Online purchases of major electronic items have surged dramatically among respondents to our Annual Questionnaire, and they awarded top scores to the best Web retailers. Yet in our most recent survey, about twice as many readers bought in walk-in stores as on the Internet. Shopping at walk-in stores still has its place, notably for those who like to see products up close before they buy. And some of the better retailers in our Ratings are walk-in stores, although those standouts are mostly general retailers rather than chains that specialize in electronics.
The retailer types in this report are listed in the order in which we think most people should consider buying from them.
No other category of store can match this one for pleasing customers in almost every respect, including selection, prices, and buying ease.
The more innovative websites find ways to provide personal advice similar to what you'd get at a great walk-in store or from a chat with friends and family. Crutchfield.com, for example, includes access to advisers whom you can select by background to assist you with your order, via phone or online chat. Amazon.com offers among the largest number of user reviews for electronics products, all well organized. Several other dedicated electronics Web sites also received high scores in our Ratings.
Mom-and-pop independent stores should be your first stop if you need handholding for a major electronics purchase. With the exception of price, independents were above par in every respect.
Prices were only average at independent stores, readers said. But try negotiating; readers were more successful in getting price reductions or extras at those stores than at big chain retailers.
Don't expect a lot of selection in electronics products at a warehouse store, or much in the way of service. But prices can be right and the quality of products just fine.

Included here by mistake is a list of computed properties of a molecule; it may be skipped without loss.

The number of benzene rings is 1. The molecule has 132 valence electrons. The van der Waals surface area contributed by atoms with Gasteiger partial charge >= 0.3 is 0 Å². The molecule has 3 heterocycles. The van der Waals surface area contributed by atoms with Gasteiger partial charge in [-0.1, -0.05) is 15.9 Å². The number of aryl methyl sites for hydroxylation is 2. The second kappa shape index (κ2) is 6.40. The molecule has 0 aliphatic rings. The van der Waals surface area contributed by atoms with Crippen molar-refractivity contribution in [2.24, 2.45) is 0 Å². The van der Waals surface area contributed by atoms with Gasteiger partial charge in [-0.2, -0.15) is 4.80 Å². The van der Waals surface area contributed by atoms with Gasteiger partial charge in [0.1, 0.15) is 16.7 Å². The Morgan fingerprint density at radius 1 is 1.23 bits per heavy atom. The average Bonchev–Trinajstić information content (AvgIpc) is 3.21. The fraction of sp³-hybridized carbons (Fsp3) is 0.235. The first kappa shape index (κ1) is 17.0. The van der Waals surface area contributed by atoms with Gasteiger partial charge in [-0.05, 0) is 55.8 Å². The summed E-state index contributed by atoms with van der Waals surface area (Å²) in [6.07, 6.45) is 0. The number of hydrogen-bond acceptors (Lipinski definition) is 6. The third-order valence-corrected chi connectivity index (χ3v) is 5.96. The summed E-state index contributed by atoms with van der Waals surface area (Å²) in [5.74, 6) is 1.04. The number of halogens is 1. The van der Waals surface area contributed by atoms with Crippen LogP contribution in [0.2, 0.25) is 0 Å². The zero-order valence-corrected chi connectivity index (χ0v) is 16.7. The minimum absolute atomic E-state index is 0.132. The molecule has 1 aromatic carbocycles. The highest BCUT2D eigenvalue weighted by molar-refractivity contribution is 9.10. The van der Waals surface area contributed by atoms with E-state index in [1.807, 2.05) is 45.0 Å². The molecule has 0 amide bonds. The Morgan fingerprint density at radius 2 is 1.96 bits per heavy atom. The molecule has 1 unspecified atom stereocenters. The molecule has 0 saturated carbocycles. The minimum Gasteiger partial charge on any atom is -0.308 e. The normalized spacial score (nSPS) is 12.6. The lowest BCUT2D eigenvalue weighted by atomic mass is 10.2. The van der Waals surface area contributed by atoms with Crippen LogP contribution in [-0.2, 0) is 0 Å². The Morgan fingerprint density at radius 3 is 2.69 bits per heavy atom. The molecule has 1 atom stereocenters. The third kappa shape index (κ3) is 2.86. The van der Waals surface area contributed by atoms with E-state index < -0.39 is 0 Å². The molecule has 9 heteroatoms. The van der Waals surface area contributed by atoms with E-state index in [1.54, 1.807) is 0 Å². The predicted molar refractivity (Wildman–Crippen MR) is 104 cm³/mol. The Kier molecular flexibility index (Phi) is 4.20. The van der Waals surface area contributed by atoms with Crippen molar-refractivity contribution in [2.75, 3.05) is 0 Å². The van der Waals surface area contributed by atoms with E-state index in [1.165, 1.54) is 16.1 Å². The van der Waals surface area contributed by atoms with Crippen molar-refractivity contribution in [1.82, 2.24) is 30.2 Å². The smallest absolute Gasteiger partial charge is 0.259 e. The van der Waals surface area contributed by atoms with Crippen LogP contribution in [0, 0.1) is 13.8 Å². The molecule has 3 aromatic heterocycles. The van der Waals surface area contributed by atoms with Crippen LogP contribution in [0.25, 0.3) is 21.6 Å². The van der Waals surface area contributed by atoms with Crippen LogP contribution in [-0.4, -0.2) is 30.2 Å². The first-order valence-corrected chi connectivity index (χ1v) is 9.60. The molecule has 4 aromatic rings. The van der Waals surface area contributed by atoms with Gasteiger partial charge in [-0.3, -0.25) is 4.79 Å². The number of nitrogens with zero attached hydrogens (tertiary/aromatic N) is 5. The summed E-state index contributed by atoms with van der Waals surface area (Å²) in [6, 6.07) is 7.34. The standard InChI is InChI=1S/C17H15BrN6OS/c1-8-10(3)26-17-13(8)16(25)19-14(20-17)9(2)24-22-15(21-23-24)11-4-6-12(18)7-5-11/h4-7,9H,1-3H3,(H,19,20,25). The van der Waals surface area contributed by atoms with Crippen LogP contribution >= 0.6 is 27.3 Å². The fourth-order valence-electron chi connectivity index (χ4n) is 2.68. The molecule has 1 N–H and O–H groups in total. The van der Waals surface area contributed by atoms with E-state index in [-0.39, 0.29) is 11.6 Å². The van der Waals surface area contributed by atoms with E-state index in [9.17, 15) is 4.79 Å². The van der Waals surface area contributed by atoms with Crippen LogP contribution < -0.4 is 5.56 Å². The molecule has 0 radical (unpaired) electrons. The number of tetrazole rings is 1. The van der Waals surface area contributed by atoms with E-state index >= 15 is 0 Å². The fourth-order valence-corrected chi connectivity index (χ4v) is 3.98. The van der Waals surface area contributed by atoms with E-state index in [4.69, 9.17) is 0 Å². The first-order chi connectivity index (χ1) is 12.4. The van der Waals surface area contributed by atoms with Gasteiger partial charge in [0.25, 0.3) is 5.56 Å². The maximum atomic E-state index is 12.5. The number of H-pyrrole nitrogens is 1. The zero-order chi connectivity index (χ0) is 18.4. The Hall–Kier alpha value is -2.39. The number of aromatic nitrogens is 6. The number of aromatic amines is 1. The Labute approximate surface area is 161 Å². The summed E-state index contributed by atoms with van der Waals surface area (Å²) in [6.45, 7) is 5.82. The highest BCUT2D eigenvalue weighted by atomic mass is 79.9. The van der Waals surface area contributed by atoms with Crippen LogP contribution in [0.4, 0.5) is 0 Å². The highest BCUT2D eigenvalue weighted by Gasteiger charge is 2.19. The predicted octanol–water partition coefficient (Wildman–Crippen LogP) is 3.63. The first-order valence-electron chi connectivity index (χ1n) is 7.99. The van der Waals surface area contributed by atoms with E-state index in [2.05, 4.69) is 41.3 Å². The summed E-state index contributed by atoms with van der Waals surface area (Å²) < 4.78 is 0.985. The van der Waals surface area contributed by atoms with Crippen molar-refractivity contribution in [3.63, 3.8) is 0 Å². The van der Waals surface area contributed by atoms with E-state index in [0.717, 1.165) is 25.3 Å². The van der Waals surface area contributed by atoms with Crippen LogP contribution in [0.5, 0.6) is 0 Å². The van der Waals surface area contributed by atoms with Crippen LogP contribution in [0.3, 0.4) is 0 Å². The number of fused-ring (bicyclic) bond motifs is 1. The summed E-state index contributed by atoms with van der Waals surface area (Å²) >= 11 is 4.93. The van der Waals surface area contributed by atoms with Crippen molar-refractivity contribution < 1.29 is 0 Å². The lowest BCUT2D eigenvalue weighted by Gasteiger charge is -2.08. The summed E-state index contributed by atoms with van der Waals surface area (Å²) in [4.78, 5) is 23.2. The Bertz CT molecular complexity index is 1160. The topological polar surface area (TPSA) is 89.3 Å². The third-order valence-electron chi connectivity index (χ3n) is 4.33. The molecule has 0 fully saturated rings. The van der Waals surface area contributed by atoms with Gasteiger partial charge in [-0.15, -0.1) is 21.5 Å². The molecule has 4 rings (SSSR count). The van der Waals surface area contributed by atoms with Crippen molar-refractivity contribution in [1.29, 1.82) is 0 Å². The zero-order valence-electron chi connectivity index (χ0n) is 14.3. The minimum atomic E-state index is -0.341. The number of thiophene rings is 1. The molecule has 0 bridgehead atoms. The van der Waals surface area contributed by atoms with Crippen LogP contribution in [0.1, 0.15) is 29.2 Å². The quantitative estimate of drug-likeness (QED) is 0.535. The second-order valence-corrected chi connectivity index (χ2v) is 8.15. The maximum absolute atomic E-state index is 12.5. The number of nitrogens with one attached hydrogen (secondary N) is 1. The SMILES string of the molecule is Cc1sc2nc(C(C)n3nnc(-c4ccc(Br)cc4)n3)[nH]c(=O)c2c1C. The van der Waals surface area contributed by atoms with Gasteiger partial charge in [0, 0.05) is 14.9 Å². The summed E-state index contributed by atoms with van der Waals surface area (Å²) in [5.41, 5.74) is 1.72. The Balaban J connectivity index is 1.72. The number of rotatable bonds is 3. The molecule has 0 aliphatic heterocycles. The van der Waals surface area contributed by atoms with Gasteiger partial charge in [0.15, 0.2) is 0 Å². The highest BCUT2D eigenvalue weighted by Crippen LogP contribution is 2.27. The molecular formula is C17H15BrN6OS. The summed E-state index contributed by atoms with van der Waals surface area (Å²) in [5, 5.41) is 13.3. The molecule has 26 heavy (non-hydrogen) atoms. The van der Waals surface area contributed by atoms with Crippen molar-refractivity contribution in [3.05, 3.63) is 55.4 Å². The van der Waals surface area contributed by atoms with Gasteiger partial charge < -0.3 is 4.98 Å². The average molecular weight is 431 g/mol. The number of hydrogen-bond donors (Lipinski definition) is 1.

Costco and Costco.com allows returns for 90 days, with few restrictions, a policy that's among the best of all the stores we rated. Both also offer free technical support on your electronics purchases.
However, unless you plan to shop there for other items throughout the year, any savings on an electronics purchase will be offset by the warehouse's annual membership fee, which is generally $50.
Major electronics chains
Electronics chains are probably still your best option when you can't wait to buy an electronics item such as an accessory. Yet our readers found the major national names to be no better than middling in most respects.
Some regional chains, however, scored better than average on most attributes.
Check prices online and try haggling to have them matched before you make a big purchase. Indeed, Best Buy has now pledged to match online prices for the 2012 holiday season, excepting November 18-26. Check return policies, which can vary a lot from store and store, and may also be longer during the holiday season than at other times.
Tip: Some chains, including Best Buy, Walmart, and Staples, allow you to order online and pick up at a store; shipping charges are then waived.
Buying major electronics at a department store or discount chain no longer necessarily requires settling for a budget brand and enduring a sales rep who doesn't know a gigabyte from a glue gun.
In recent years, electronics selection and service scores have been generally on the rise. Prices are average in satisfaction, according to readers. Target has pledged to match the prices of online competitors in November and through mid-December.
Although they're more than adequate, the chains offer little that makes them worthy of first consideration. But it might be worth a stop in their electronics department if you're already in the store shopping for other items.
Apple stores, which total more than 250 in the U.S. and Canada, emphasize customer service and sell only Apple's (generally premium-priced) products. The stylish stores do double duty as advice and support centers for Apple products and service, in which they've scored highly in our other surveys.
You might be surprised at how many electronics products are sold at chains like Staples, Office Depot, and Office Max chains. And they're generally competent, though hardly outstanding, in doing so, according to readers.
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